Roget's 21st Century Thesaurus, Third Edition Copyright © 2013 by the Philip Lief Group.


You have made every effort to save him by trying to break loose, and you have not succeeded.

She itched all over, longing to break loose and gad all the time, as father Coupeau said.

How could he break loose with Patriotism and begin aiming at something else?

Only occasionally does the speaker forget himself and break loose, as it were.

He had been writhing in his rawhide bonds, in a furious struggle to break loose.

It might break loose, or fall to neighing, and so betray my camp in the Sea-Wood.

I tried to break loose, but four huge Martians were holding me.

Still, should they attempt to break loose, it would be no easy task to stop them.

He pursues illusions, from the power of which he must break loose.

It is—and here's another thing: when's Mrs. Brace going to break loose?


early 13c., "not securely fixed;" c.1300, "unbound," from Old Norse lauss "loose, free, vacant, dissolute," cognate with Old English leas "devoid of, false, feigned, incorrect," from Proto-Germanic *lausaz (cf. Danish løs "loose, untied," Swedish lös "loose, movable, detached," Middle Dutch, German los "loose, free," Gothic laus "empty, vain"), from PIE *leu- "to loosen, divide, cut apart" (see lose). Meaning "not clinging, slack" is mid-15c. Meaning "not bundled" is late 15c. Sense of "unchaste, immoral" is recorded from late 15c. Meaning "at liberty, free from obligation" is 1550s. Sense of "rambling, disconnected" is from 1680s. Figurative sense of loose cannon was in use by 1896, probably from celebrated image in a popular story by Hugo:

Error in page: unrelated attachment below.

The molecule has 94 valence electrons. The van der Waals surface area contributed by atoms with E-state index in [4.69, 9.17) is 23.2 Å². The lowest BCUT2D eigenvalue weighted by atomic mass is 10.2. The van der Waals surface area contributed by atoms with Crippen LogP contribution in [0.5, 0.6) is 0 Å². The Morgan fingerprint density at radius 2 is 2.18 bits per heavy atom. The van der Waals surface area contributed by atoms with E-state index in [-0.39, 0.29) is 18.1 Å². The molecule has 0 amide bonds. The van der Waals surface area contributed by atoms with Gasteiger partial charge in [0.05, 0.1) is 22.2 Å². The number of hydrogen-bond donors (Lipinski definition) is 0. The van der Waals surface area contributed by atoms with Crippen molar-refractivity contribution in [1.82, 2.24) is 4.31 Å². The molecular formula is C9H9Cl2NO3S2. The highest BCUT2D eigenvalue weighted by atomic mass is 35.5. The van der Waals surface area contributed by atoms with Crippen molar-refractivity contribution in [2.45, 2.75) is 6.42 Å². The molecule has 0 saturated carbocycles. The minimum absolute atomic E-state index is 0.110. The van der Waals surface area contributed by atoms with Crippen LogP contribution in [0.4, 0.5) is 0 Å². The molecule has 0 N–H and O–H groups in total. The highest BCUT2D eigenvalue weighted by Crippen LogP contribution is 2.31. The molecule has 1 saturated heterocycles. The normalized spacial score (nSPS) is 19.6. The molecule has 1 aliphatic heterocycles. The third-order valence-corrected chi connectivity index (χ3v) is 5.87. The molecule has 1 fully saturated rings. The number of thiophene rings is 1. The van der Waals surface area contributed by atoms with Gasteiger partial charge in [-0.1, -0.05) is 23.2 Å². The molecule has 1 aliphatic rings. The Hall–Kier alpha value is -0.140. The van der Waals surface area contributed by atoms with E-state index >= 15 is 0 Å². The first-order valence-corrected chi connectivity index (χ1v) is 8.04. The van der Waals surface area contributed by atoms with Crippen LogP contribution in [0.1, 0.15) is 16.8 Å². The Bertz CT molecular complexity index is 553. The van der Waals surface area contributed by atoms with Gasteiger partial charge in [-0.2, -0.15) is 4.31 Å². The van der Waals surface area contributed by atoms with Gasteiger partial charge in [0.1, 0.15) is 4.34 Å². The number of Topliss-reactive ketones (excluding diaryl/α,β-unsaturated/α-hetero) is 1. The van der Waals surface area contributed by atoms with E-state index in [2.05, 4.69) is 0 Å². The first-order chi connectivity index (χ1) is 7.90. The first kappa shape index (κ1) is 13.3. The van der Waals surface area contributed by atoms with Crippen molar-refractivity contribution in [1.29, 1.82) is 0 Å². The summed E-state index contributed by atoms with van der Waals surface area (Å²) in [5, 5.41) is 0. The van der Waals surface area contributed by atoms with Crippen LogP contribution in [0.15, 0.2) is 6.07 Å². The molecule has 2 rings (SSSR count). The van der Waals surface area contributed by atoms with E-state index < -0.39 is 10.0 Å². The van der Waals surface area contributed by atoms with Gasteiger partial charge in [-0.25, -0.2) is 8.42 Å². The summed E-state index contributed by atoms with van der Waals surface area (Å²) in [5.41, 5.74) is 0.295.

Loose end in reference to something unfinished, undecided, unguarded is from 1540s; to be at loose ends is from 1807. Phrase on the loose "free, unrestrained" is from 1749 (upon the loose).


Roget's 21st Century Thesaurus, Third Edition Copyright © 2013 by the Philip Lief Group.